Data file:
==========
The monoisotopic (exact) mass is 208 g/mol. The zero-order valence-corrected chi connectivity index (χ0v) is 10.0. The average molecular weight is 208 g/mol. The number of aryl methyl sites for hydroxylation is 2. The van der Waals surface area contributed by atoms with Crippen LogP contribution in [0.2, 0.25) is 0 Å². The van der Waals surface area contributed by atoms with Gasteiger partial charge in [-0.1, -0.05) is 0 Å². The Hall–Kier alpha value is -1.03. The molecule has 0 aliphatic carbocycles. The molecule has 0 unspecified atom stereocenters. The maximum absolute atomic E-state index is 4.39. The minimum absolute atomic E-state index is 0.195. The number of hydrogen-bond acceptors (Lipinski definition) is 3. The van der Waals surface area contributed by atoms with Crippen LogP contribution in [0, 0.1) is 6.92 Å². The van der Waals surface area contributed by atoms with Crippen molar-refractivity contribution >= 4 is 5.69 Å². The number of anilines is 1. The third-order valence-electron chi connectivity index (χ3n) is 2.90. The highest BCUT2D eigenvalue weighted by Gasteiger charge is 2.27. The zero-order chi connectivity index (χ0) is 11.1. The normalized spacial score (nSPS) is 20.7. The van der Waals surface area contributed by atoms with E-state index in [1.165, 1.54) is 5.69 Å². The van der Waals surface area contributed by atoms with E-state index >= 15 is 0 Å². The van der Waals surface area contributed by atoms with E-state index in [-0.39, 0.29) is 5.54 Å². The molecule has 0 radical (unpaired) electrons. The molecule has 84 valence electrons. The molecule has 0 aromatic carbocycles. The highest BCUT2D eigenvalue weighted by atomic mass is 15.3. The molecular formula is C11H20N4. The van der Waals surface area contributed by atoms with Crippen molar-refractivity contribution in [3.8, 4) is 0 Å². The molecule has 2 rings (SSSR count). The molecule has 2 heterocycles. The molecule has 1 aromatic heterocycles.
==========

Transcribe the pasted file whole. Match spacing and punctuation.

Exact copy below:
The monoisotopic (exact) mass is 208 g/mol. The zero-order valence-corrected chi connectivity index (χ0v) is 10.0. The average molecular weight is 208 g/mol. The number of aryl methyl sites for hydroxylation is 2. The van der Waals surface area contributed by atoms with Crippen LogP contribution in [0.2, 0.25) is 0 Å². The van der Waals surface area contributed by atoms with Gasteiger partial charge in [-0.1, -0.05) is 0 Å². The Hall–Kier alpha value is -1.03. The molecule has 0 aliphatic carbocycles. The molecule has 0 unspecified atom stereocenters. The maximum absolute atomic E-state index is 4.39. The minimum absolute atomic E-state index is 0.195. The number of hydrogen-bond acceptors (Lipinski definition) is 3. The van der Waals surface area contributed by atoms with Crippen LogP contribution in [0, 0.1) is 6.92 Å². The van der Waals surface area contributed by atoms with Crippen molar-refractivity contribution >= 4 is 5.69 Å². The number of anilines is 1. The third-order valence-electron chi connectivity index (χ3n) is 2.90. The highest BCUT2D eigenvalue weighted by Gasteiger charge is 2.27. The zero-order chi connectivity index (χ0) is 11.1. The normalized spacial score (nSPS) is 20.7. The van der Waals surface area contributed by atoms with E-state index in [1.165, 1.54) is 5.69 Å². The van der Waals surface area contributed by atoms with E-state index >= 15 is 0 Å². The van der Waals surface area contributed by atoms with E-state index in [-0.39, 0.29) is 5.54 Å². The molecule has 0 radical (unpaired) electrons. The molecule has 84 valence electrons. The molecule has 0 aromatic carbocycles. The highest BCUT2D eigenvalue weighted by atomic mass is 15.3. The molecular formula is C11H20N4. The van der Waals surface area contributed by atoms with Crippen molar-refractivity contribution in [3.8, 4) is 0 Å². The molecule has 2 rings (SSSR count). The molecule has 2 heterocycles. The molecule has 1 aromatic heterocycles.